‘Justice’ for parents: West Virginia Gov. signs bill enabling ‘microschools’ and ‘learning pods’ to thrive

In a win for school choice in West Virginia, Gov. Jim Justice signed a bill into law allowing “microschools” and “learning pods” to operate in the state without caps on their size.

Senate Bill 268 allows small schools or groups of students to combine homeschooling, private, and online school without tons of red tape.

The new law defines a microschool as “a school initiated by one or more teachers or an entity created to operate a school that charges tuition,” while learning pods are “a voluntary association of parents choosing to group their children together.” These definitions apply to grades K-12.

These microschools and learning pods provide valuable alternatives to public schooling for families who cannot afford or find a suitable private school.

Also, the state’s voucher program enables parents to use public dollars for the pods and microschools. However, the voucher program, called the Hope Scholarship, must survive its current legal challenges to open the door for these funds to become a reality.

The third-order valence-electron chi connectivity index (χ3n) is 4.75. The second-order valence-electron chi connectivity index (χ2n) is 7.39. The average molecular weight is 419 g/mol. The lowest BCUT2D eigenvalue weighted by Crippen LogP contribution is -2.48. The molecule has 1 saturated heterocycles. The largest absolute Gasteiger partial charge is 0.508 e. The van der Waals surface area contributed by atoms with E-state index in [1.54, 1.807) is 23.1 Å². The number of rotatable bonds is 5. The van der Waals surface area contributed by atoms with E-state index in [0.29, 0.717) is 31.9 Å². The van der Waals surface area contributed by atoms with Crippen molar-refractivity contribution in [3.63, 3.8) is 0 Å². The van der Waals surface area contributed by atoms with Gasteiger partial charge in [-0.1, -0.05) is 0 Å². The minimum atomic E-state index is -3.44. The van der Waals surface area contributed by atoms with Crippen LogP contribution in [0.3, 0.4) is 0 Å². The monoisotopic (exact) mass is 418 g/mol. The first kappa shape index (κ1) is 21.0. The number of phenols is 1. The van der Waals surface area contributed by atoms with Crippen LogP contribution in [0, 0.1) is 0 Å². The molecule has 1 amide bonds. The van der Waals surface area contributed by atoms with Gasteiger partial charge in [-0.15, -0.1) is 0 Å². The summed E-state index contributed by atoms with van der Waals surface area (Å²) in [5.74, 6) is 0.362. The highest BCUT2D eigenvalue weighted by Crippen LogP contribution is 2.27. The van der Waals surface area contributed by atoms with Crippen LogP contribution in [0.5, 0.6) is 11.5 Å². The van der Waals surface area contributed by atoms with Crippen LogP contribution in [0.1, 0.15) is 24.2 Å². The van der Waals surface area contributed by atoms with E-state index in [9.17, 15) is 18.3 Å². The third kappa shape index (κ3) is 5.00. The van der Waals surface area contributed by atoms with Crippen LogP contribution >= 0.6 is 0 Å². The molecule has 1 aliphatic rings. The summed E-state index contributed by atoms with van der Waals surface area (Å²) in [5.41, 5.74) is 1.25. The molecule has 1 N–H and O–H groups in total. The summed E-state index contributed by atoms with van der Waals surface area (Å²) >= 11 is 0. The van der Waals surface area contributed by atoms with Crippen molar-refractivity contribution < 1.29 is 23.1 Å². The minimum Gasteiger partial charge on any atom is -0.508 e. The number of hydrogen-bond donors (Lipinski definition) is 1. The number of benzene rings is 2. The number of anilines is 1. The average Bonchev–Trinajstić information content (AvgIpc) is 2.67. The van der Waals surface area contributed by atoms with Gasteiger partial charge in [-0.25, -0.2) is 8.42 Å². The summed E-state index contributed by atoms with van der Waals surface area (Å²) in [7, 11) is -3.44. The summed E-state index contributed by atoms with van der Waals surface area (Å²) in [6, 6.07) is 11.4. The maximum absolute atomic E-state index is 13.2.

SB268 passed 56-41 in the House of Delegates on March 11, with all Democrats voting no and three delegates absent. The House removed the Senate’s 100-student enrollment cap for each of the newly-defined alternative schools. 

With just minutes left before the session’s close on March 12, the Senate accepted the changes and the bill passed 20-12. All nine Democrats voted no, expressing concern that the law provides a backdoor way for private schools to convert to these new types of schools to avoid regulation.

The bill’s supporters see it as giving parents the freedom to choose what’s right for their situation.

“I should not have to answer to where my children learn,” said Delegate Kathie Hess Crouse, who homeschools her children.

Another delegate, Caleb Hanna, also spoke of freedom. “This is a choice bill, this is a freedom bill. What a great day for students and parents across West Virginia that, you know, maybe a public education isn’t working best for them.”